17 October 2018
Any dog of any size has the capacity to be aggressive and dangerous, particularly when it is not properly trained or socialised. Education about responsible dog ownership is key to reducing attacks
The British Veterinary Association has welcomed the recommendations put forward by the Environment, Food and Rural
Affairs (EFRA) committee on breed-specific legislation (BSL) today,
which calls on the government to conduct a full-scale review of current dog
control legislation and policy to better protect the public.
The report, ‘Controlling dangerous
dogs', recommends an alternative dog control model that focuses on prevention
though education, early intervention, and consistently robust sanctions for
offenders. In the absence of sufficient evidence to back BSL, the report also
calls on the government to conduct a comprehensive independent evidence review
into the factors behind canine aggression and to introduce a centralised
database to record information on dog bites.
BVA has campaigned for many years for
consolidated, effective and evidence-based dog control legislation that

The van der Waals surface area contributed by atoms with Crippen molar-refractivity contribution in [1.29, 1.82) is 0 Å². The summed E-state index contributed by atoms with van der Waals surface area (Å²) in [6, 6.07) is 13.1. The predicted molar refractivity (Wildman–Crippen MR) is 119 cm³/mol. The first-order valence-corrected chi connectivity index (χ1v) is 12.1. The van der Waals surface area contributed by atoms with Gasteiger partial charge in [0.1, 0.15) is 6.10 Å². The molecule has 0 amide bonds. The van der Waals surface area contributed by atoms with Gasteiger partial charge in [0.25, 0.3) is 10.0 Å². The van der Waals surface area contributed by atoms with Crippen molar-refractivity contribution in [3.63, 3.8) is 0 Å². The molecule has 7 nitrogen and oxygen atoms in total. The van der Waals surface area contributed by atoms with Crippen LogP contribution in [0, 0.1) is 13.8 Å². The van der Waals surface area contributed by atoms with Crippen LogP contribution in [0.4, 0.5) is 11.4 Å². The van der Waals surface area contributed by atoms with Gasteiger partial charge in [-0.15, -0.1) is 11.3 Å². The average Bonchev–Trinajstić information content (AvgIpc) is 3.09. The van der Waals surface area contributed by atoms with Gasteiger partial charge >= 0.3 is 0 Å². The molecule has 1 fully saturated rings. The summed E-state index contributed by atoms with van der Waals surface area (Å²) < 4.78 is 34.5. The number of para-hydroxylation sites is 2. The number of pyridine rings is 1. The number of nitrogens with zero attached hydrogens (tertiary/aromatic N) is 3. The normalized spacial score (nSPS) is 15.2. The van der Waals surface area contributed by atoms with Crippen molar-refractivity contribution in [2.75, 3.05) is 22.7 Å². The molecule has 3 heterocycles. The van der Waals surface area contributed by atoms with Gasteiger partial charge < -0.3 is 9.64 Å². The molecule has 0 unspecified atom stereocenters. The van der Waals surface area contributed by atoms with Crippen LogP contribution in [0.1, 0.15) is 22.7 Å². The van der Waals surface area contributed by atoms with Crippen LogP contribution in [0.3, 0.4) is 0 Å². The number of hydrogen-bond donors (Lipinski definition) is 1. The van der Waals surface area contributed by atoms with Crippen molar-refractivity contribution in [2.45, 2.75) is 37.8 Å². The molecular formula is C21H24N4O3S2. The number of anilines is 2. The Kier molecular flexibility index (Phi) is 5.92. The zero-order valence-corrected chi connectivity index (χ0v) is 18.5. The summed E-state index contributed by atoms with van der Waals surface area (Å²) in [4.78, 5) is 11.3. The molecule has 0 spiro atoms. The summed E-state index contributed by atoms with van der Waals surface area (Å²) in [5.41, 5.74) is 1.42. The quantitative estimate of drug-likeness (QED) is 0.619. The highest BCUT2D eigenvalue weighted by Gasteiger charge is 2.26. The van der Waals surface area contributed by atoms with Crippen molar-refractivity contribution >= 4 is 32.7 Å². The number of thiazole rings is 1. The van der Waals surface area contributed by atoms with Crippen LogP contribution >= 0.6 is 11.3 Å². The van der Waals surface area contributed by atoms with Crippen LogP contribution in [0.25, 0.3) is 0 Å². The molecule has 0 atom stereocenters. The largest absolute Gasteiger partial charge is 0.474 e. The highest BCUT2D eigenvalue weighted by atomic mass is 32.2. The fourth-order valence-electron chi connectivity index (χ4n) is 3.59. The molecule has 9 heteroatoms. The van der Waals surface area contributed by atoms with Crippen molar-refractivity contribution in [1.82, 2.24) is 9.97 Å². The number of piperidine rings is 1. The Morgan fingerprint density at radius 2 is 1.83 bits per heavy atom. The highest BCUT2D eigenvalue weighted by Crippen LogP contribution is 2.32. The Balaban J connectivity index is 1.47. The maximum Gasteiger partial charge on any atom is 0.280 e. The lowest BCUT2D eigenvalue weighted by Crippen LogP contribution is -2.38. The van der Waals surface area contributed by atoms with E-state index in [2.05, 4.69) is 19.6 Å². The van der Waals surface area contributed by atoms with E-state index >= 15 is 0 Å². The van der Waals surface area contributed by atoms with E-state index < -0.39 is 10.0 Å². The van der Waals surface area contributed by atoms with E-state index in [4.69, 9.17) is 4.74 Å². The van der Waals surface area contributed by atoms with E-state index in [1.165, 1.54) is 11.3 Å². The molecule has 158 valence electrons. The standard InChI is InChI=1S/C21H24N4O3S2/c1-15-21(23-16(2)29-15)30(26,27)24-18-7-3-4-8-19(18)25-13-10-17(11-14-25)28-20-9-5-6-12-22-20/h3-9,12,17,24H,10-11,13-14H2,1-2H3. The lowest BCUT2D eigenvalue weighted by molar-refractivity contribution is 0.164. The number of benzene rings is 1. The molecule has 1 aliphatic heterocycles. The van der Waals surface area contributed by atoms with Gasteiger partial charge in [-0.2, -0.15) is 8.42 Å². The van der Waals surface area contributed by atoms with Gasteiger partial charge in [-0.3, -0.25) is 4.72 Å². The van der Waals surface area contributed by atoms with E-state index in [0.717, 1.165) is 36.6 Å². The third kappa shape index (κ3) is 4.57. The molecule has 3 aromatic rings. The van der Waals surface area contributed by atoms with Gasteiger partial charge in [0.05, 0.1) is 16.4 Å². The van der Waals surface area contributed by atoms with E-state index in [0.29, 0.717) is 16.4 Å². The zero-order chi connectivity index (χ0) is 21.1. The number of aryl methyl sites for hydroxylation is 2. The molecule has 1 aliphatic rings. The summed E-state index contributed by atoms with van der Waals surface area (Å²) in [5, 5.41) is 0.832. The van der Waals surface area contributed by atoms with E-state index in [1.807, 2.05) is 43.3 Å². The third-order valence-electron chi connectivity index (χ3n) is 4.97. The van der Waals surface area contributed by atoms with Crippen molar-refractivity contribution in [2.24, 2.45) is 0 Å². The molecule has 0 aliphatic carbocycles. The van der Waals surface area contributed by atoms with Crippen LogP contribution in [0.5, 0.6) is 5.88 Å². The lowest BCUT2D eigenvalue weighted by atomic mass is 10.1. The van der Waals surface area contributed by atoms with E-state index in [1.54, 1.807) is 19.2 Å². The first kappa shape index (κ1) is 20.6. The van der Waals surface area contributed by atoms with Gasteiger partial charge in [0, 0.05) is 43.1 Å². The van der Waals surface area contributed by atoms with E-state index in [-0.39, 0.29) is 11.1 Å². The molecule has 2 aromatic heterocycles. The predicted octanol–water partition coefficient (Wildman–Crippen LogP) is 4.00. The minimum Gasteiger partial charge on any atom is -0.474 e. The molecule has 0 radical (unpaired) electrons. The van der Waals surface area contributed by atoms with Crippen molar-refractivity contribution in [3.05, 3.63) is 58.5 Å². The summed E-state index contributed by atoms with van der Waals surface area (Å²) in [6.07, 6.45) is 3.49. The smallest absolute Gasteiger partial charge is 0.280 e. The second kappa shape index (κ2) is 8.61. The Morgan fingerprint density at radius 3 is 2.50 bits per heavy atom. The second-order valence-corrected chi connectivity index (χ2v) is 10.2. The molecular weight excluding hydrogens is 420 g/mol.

recognises the principle of ‘deed not breed'. BVA and the British Small Animal
Veterinary Association submitted a joint written response to the inquiry and
veterinary surgeon Robin Hargreaves gave oral evidence to the committee on
behalf of BVA in June.
In both our oral and written evidence to
the committee, BVA emphasised that a dog's behaviour, including how and when it
displays aggression, is largely dependent on its socialisation, rearing,
training and environmental circumstances, and called for the government to take
a more holistic approach to minimising the occurrence of dog bites, moving
towards legislation based on the ‘deed not breed' principle.
on the report, British Veterinary Association President Simon Doherty said:
is a strong endorsement of BVA's position on dangerous dogs. We are very
pleased to see that the report recommends a full-scale review of current dog
control legislation and policy to better protect both public safety and animal
has long campaigned for a total overhaul of the 1991 Dangerous Dogs Act because
it targets specific breeds rather than deeds and gives a false impression that
dogs not on the banned list are ‘safe', thereby failing to properly protect the
public and their pets from attacks.
dog of any size has the capacity to be aggressive and dangerous,
particularly when it is not properly trained or socialised, so education about responsible dog ownership is key to
reducing these terrible cases of dog attacks we see in the headlines.
hope that the report will lead to robust, fit-for-purpose legislation that
effectively tackles individual acts of aggression rather than banning entire